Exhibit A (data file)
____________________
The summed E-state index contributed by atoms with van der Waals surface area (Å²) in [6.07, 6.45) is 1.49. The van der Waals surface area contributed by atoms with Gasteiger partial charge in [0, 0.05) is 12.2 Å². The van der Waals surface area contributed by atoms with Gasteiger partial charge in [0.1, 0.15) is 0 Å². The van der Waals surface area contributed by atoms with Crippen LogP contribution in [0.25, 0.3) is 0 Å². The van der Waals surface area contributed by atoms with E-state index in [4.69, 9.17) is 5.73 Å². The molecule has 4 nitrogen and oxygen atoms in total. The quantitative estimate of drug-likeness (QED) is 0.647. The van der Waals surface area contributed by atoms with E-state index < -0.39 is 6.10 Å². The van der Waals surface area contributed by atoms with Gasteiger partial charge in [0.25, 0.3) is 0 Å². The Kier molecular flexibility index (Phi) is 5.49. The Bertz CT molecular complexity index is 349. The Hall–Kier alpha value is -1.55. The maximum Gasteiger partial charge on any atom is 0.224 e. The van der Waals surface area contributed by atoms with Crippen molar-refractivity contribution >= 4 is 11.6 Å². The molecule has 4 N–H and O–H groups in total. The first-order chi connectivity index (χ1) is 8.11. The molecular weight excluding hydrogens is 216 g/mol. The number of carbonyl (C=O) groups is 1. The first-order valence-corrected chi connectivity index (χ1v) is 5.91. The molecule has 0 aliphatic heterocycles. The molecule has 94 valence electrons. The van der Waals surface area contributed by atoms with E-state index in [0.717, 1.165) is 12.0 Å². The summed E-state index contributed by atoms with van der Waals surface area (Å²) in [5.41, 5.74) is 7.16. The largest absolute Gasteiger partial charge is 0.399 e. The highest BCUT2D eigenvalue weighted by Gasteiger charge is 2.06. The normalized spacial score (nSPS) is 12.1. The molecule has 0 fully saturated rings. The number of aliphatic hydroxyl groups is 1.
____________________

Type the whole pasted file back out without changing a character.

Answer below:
The summed E-state index contributed by atoms with van der Waals surface area (Å²) in [6.07, 6.45) is 1.49. The van der Waals surface area contributed by atoms with Gasteiger partial charge in [0, 0.05) is 12.2 Å². The van der Waals surface area contributed by atoms with Gasteiger partial charge in [0.1, 0.15) is 0 Å². The van der Waals surface area contributed by atoms with Crippen LogP contribution in [0.25, 0.3) is 0 Å². The van der Waals surface area contributed by atoms with E-state index in [4.69, 9.17) is 5.73 Å². The molecule has 4 nitrogen and oxygen atoms in total. The quantitative estimate of drug-likeness (QED) is 0.647. The van der Waals surface area contributed by atoms with E-state index < -0.39 is 6.10 Å². The van der Waals surface area contributed by atoms with Gasteiger partial charge in [0.25, 0.3) is 0 Å². The Kier molecular flexibility index (Phi) is 5.49. The Bertz CT molecular complexity index is 349. The Hall–Kier alpha value is -1.55. The maximum Gasteiger partial charge on any atom is 0.224 e. The van der Waals surface area contributed by atoms with Crippen molar-refractivity contribution >= 4 is 11.6 Å². The molecule has 4 N–H and O–H groups in total. The first-order chi connectivity index (χ1) is 8.11. The molecular weight excluding hydrogens is 216 g/mol. The number of carbonyl (C=O) groups is 1. The first-order valence-corrected chi connectivity index (χ1v) is 5.91. The molecule has 0 aliphatic heterocycles. The molecule has 94 valence electrons. The van der Waals surface area contributed by atoms with E-state index in [0.717, 1.165) is 12.0 Å². The summed E-state index contributed by atoms with van der Waals surface area (Å²) in [5.41, 5.74) is 7.16. The largest absolute Gasteiger partial charge is 0.399 e. The highest BCUT2D eigenvalue weighted by Gasteiger charge is 2.06. The normalized spacial score (nSPS) is 12.1. The molecule has 0 fully saturated rings. The number of aliphatic hydroxyl groups is 1.